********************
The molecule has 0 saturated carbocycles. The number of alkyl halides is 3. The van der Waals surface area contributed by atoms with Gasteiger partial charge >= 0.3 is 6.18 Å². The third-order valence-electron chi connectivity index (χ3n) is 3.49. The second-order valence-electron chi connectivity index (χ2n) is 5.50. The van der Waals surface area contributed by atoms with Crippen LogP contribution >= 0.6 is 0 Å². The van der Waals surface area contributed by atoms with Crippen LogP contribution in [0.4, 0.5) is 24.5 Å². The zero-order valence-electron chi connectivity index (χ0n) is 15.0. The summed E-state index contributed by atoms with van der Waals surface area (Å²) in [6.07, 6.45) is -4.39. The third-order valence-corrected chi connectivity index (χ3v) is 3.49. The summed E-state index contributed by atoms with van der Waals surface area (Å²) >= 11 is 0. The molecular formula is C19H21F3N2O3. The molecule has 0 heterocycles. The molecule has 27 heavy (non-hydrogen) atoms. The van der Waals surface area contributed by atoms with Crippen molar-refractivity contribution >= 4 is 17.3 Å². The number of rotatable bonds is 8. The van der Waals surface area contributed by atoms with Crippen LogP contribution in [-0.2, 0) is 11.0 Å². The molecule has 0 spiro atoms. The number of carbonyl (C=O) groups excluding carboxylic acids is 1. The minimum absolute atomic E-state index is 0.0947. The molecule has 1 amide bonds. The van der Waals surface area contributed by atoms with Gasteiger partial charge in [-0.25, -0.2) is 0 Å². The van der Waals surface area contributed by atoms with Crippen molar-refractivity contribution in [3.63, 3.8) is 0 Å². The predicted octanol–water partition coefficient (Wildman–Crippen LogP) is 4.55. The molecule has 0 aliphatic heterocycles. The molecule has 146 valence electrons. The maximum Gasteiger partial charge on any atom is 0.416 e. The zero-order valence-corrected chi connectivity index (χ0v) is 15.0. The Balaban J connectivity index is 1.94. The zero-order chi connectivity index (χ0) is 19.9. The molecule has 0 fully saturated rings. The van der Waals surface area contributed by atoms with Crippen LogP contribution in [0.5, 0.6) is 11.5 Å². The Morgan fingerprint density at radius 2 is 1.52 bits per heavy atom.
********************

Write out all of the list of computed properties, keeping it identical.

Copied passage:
The molecule has 0 saturated carbocycles. The number of alkyl halides is 3. The van der Waals surface area contributed by atoms with Gasteiger partial charge >= 0.3 is 6.18 Å². The third-order valence-electron chi connectivity index (χ3n) is 3.49. The second-order valence-electron chi connectivity index (χ2n) is 5.50. The van der Waals surface area contributed by atoms with Crippen LogP contribution >= 0.6 is 0 Å². The van der Waals surface area contributed by atoms with Crippen LogP contribution in [0.4, 0.5) is 24.5 Å². The zero-order valence-electron chi connectivity index (χ0n) is 15.0. The summed E-state index contributed by atoms with van der Waals surface area (Å²) in [6.07, 6.45) is -4.39. The third-order valence-corrected chi connectivity index (χ3v) is 3.49. The summed E-state index contributed by atoms with van der Waals surface area (Å²) >= 11 is 0. The molecular formula is C19H21F3N2O3. The molecule has 0 heterocycles. The molecule has 27 heavy (non-hydrogen) atoms. The van der Waals surface area contributed by atoms with Crippen molar-refractivity contribution >= 4 is 17.3 Å². The number of rotatable bonds is 8. The van der Waals surface area contributed by atoms with Crippen LogP contribution in [-0.2, 0) is 11.0 Å². The molecule has 0 spiro atoms. The number of carbonyl (C=O) groups excluding carboxylic acids is 1. The minimum absolute atomic E-state index is 0.0947. The molecule has 1 amide bonds. The van der Waals surface area contributed by atoms with Gasteiger partial charge in [-0.25, -0.2) is 0 Å². The van der Waals surface area contributed by atoms with Crippen molar-refractivity contribution in [3.63, 3.8) is 0 Å². The predicted octanol–water partition coefficient (Wildman–Crippen LogP) is 4.55. The molecule has 0 aliphatic heterocycles. The molecule has 146 valence electrons. The maximum Gasteiger partial charge on any atom is 0.416 e. The zero-order valence-corrected chi connectivity index (χ0v) is 15.0. The Balaban J connectivity index is 1.94. The zero-order chi connectivity index (χ0) is 19.9. The molecule has 0 fully saturated rings. The van der Waals surface area contributed by atoms with Crippen LogP contribution in [0.5, 0.6) is 11.5 Å². The Morgan fingerprint density at radius 2 is 1.52 bits per heavy atom.